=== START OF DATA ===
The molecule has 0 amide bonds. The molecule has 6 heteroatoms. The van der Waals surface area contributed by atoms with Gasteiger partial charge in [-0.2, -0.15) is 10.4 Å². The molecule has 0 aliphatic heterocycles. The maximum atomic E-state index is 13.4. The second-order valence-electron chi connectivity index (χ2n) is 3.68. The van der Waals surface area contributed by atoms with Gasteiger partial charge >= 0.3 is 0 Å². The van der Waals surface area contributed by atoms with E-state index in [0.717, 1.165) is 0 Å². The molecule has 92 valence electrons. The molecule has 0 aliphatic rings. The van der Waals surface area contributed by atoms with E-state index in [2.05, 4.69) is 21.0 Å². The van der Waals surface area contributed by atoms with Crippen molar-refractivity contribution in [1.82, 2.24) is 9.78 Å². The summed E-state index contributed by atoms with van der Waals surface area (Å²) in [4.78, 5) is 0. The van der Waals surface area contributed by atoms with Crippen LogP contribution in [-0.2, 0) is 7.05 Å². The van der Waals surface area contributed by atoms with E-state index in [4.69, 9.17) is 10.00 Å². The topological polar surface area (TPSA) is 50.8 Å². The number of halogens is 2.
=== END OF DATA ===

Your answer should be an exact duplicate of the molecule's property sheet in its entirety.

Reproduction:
The molecule has 0 amide bonds. The molecule has 6 heteroatoms. The van der Waals surface area contributed by atoms with Gasteiger partial charge in [-0.2, -0.15) is 10.4 Å². The molecule has 0 aliphatic heterocycles. The maximum atomic E-state index is 13.4. The second-order valence-electron chi connectivity index (χ2n) is 3.68. The van der Waals surface area contributed by atoms with Gasteiger partial charge >= 0.3 is 0 Å². The van der Waals surface area contributed by atoms with E-state index in [0.717, 1.165) is 0 Å². The molecule has 92 valence electrons. The molecule has 0 aliphatic rings. The van der Waals surface area contributed by atoms with E-state index in [2.05, 4.69) is 21.0 Å². The van der Waals surface area contributed by atoms with Crippen molar-refractivity contribution in [1.82, 2.24) is 9.78 Å². The summed E-state index contributed by atoms with van der Waals surface area (Å²) in [4.78, 5) is 0. The van der Waals surface area contributed by atoms with Crippen LogP contribution in [-0.2, 0) is 7.05 Å². The van der Waals surface area contributed by atoms with E-state index in [4.69, 9.17) is 10.00 Å². The topological polar surface area (TPSA) is 50.8 Å². The number of halogens is 2.